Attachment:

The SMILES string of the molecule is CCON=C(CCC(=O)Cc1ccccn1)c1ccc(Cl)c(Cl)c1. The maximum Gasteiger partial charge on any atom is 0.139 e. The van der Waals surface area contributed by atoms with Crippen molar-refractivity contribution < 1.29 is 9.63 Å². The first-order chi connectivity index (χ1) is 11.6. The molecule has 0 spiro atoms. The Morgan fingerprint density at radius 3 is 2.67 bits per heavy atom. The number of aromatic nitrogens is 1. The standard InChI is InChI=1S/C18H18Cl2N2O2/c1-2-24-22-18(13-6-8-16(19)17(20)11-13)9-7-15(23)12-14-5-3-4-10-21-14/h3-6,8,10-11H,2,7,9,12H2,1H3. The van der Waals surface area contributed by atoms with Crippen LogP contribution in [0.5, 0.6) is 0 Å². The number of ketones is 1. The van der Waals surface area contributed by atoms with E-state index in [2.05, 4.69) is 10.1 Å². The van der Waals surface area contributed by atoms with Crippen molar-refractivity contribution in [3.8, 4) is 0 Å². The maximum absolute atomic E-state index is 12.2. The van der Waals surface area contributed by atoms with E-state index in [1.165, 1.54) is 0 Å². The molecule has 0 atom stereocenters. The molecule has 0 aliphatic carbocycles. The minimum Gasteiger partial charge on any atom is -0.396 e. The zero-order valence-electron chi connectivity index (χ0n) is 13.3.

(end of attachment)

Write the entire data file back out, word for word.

The SMILES string of the molecule is CCON=C(CCC(=O)Cc1ccccn1)c1ccc(Cl)c(Cl)c1. The maximum Gasteiger partial charge on any atom is 0.139 e. The van der Waals surface area contributed by atoms with Crippen molar-refractivity contribution < 1.29 is 9.63 Å². The first-order chi connectivity index (χ1) is 11.6. The molecule has 0 spiro atoms. The Morgan fingerprint density at radius 3 is 2.67 bits per heavy atom. The number of aromatic nitrogens is 1. The standard InChI is InChI=1S/C18H18Cl2N2O2/c1-2-24-22-18(13-6-8-16(19)17(20)11-13)9-7-15(23)12-14-5-3-4-10-21-14/h3-6,8,10-11H,2,7,9,12H2,1H3. The van der Waals surface area contributed by atoms with Crippen LogP contribution in [0.5, 0.6) is 0 Å². The number of ketones is 1. The van der Waals surface area contributed by atoms with E-state index in [2.05, 4.69) is 10.1 Å². The van der Waals surface area contributed by atoms with Crippen molar-refractivity contribution in [3.8, 4) is 0 Å². The maximum absolute atomic E-state index is 12.2. The van der Waals surface area contributed by atoms with E-state index in [1.165, 1.54) is 0 Å². The molecule has 0 atom stereocenters. The molecule has 0 aliphatic carbocycles. The minimum Gasteiger partial charge on any atom is -0.396 e. The zero-order valence-electron chi connectivity index (χ0n) is 13.3.